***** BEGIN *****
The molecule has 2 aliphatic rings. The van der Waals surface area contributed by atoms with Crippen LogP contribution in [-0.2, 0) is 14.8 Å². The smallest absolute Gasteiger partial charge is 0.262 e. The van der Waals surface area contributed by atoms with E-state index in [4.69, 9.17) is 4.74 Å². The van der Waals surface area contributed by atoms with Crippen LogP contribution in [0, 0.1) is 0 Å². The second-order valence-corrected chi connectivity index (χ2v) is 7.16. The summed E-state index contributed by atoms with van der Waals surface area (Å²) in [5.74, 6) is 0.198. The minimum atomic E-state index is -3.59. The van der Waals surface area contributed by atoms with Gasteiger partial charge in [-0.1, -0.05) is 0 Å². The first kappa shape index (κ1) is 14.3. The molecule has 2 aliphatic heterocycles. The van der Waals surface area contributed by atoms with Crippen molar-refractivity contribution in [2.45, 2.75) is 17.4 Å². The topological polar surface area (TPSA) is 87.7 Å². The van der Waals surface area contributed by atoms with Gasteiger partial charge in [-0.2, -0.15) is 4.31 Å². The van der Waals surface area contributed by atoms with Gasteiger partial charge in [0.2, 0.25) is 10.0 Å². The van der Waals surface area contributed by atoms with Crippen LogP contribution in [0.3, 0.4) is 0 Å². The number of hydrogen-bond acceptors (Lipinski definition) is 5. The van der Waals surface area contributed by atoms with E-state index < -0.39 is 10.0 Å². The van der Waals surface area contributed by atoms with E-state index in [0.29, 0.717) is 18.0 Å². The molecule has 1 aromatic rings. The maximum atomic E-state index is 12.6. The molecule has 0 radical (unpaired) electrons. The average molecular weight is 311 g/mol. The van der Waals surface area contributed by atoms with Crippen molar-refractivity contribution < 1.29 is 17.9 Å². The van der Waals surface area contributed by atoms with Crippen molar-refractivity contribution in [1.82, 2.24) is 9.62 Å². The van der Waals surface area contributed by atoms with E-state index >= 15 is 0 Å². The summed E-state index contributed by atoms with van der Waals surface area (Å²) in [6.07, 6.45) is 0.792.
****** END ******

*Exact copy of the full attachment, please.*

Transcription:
The molecule has 2 aliphatic rings. The van der Waals surface area contributed by atoms with Crippen LogP contribution in [-0.2, 0) is 14.8 Å². The smallest absolute Gasteiger partial charge is 0.262 e. The van der Waals surface area contributed by atoms with E-state index in [4.69, 9.17) is 4.74 Å². The van der Waals surface area contributed by atoms with Crippen LogP contribution in [0, 0.1) is 0 Å². The second-order valence-corrected chi connectivity index (χ2v) is 7.16. The summed E-state index contributed by atoms with van der Waals surface area (Å²) in [5.74, 6) is 0.198. The minimum atomic E-state index is -3.59. The van der Waals surface area contributed by atoms with Gasteiger partial charge in [-0.1, -0.05) is 0 Å². The first kappa shape index (κ1) is 14.3. The molecule has 2 aliphatic heterocycles. The van der Waals surface area contributed by atoms with Crippen molar-refractivity contribution in [2.45, 2.75) is 17.4 Å². The topological polar surface area (TPSA) is 87.7 Å². The van der Waals surface area contributed by atoms with Gasteiger partial charge in [-0.2, -0.15) is 4.31 Å². The van der Waals surface area contributed by atoms with Gasteiger partial charge in [0.2, 0.25) is 10.0 Å². The van der Waals surface area contributed by atoms with Crippen LogP contribution in [0.3, 0.4) is 0 Å². The number of hydrogen-bond acceptors (Lipinski definition) is 5. The van der Waals surface area contributed by atoms with E-state index < -0.39 is 10.0 Å². The van der Waals surface area contributed by atoms with E-state index in [0.29, 0.717) is 18.0 Å². The molecule has 1 aromatic rings. The maximum atomic E-state index is 12.6. The molecule has 0 radical (unpaired) electrons. The average molecular weight is 311 g/mol. The van der Waals surface area contributed by atoms with Crippen molar-refractivity contribution < 1.29 is 17.9 Å². The van der Waals surface area contributed by atoms with Crippen molar-refractivity contribution in [1.82, 2.24) is 9.62 Å². The van der Waals surface area contributed by atoms with E-state index >= 15 is 0 Å². The summed E-state index contributed by atoms with van der Waals surface area (Å²) in [6.07, 6.45) is 0.792.